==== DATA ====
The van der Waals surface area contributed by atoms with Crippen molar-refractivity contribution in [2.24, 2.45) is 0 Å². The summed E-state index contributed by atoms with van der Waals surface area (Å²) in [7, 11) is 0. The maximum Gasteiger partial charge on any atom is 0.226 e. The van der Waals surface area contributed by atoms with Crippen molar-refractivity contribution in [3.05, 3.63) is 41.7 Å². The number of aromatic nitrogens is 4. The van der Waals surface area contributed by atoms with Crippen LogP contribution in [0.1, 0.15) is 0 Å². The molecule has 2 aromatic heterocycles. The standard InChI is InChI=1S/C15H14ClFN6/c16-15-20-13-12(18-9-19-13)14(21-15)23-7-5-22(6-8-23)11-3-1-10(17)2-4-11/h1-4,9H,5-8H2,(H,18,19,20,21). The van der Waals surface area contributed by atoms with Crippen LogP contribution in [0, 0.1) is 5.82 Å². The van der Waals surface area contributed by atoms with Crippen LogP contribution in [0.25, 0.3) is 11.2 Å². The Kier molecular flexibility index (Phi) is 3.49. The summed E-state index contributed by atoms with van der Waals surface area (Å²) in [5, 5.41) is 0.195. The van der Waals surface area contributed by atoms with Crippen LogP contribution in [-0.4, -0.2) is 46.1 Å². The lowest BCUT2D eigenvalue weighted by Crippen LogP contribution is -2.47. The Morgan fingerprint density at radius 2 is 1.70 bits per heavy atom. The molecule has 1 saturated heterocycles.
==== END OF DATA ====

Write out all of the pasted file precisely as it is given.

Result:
The van der Waals surface area contributed by atoms with Crippen molar-refractivity contribution in [2.24, 2.45) is 0 Å². The summed E-state index contributed by atoms with van der Waals surface area (Å²) in [7, 11) is 0. The maximum Gasteiger partial charge on any atom is 0.226 e. The van der Waals surface area contributed by atoms with Crippen molar-refractivity contribution in [3.05, 3.63) is 41.7 Å². The number of aromatic nitrogens is 4. The van der Waals surface area contributed by atoms with Crippen LogP contribution in [0.1, 0.15) is 0 Å². The molecule has 2 aromatic heterocycles. The standard InChI is InChI=1S/C15H14ClFN6/c16-15-20-13-12(18-9-19-13)14(21-15)23-7-5-22(6-8-23)11-3-1-10(17)2-4-11/h1-4,9H,5-8H2,(H,18,19,20,21). The van der Waals surface area contributed by atoms with Crippen LogP contribution in [0, 0.1) is 5.82 Å². The van der Waals surface area contributed by atoms with Crippen LogP contribution in [0.25, 0.3) is 11.2 Å². The Kier molecular flexibility index (Phi) is 3.49. The summed E-state index contributed by atoms with van der Waals surface area (Å²) in [5, 5.41) is 0.195. The van der Waals surface area contributed by atoms with Crippen LogP contribution in [-0.4, -0.2) is 46.1 Å². The lowest BCUT2D eigenvalue weighted by Crippen LogP contribution is -2.47. The Morgan fingerprint density at radius 2 is 1.70 bits per heavy atom. The molecule has 1 saturated heterocycles.